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August 18, 2020
Multifocal contact lenses slow myopia progression in children
At a Glance
- Children who wore multifocal contact lenses had slower progression of their myopia, or nearsightedness, over three years.
- The findings support using multifocal contacts to treat myopia in children, which could help prevent other vision problems later in life.
Myopia, also called nearsightedness, is a common vision problem. Close objects can be seen clearly, but objects farther away appear blurry. In a normal eye, light entering the eye focuses on the retina, the light-sensitive tissue at the back of the eye. If you have myopia, the light focuses in front of the retina.
Rates of myopia have surged. By 2050, more than half of the world’s population is expected to be myopic. High myopia, the most severe form, is projected to affect 10% of the population. Experts believe these increases may be due to more work time looking at screens and less time spent outdoors. Genetics are thought to also play a role.
In the U.S., myopia typically begins in childhood. A child’s developing eyes can grow too long from front to back, preventing light from focusing directly on the retina. Myopia can eventually lead to eye problems that can damage sight, including glaucoma, cataracts, and detachment of the retina. Wearing single-vision glasses and contact lens corrects nearsightedness but doesn’t treat the underlying problem.
A research group led by Dr. Jeffrey J. Walline tested whether multifocal contact lenses—with multiple prescriptions in one lens—could slow myopia progression in children. Multifocal contacts include different prescriptions within one lens. They’re usually prescribed to people over 40 years of age to help them see clearly at varying distances.
In this trial, the center portion of the lenses corrected myopia, focusing light directly on the retina so that distance vision was clear. The outer portion of the lens added focusing power to bring peripheral light rays into focus in front of the retina. Animal studies have shown that focusing light in front of the retina cues the eye to slow growth. In 2019, the FDA approved one multifocal contact lens for myopia control in children. This study tested commercially available soft multifocal contact lenses, and also assessed whether adding higher power would prove more effective.
The study included 287 nearsighted children, 7 to 11 years of age. The children required -0.75 to -5.00 diopters of correction to achieve clear distance vision. The researchers randomly assigned the children to wear single vision contact lenses or one of two strengths of multifocal contact lenses: high-add power (+2.50 diopters around the outer edge) or medium-add power (+1.50 diopters). They wore the lenses during the day as often as they comfortably could. The study, which was funded by NIH’s National Eye Institute (NEI), appeared in JAMA on August 11, 2020.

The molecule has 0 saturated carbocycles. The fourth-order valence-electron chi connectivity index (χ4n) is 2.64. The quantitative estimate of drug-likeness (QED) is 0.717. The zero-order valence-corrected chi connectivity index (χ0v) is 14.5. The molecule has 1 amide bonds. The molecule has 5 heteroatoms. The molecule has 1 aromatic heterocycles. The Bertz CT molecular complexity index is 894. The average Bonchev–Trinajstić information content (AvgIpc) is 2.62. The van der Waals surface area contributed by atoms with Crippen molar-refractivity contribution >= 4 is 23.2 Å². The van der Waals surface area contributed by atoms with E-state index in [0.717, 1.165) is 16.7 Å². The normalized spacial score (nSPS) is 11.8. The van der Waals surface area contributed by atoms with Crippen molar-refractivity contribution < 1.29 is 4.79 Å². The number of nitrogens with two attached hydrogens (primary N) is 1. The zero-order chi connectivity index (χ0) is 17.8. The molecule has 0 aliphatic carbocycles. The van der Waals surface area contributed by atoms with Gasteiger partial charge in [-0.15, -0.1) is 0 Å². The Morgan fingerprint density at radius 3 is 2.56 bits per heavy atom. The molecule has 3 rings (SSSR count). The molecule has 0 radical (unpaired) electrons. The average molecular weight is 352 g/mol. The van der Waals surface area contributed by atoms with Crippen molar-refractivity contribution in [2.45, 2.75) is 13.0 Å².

After three years, children in the high-add multifocal contact lens group had the slowest progression of myopia. Their eye prescription changed by -0.60 diopters of correction, compared to -0.89 diopters for the medium-add group and -1.05 diopters for the single vision group. The high-add power contact lenses also effectively slowed the eye growth that causes myopia.
“Compared with single vision contact lenses, multifocal lenses slow myopia progression by about 43% over three years,” says Dr. David A. Berntsen of the University of Houston, one of the study’s principal investigators.
A follow-up study is underway to see whether myopia progression continues to slow once children stop wearing the multifocal contact lenses.
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References: Effect of High Add Power, Medium Add Power, or Single-Vision Contact Lenses on Myopia Progression in Children: The BLINK Randomized Clinical Trial. Walline JJ, Walker MK, Mutti DO, Jones-Jordan LA, Sinnott LT, Giannoni AG, Bickle KM, Schulle KL, Nixon A, Pierce GE, Berntsen DA; BLINK Study Group. JAMA. 2020 Aug 11;324(6):571-580. doi: 10.1001/jama.2020.10834. PMID: 32780139.
Funding: NIH’s National Eye Institute (NEI) and National Center for Advancing Translational Sciences (NCATS)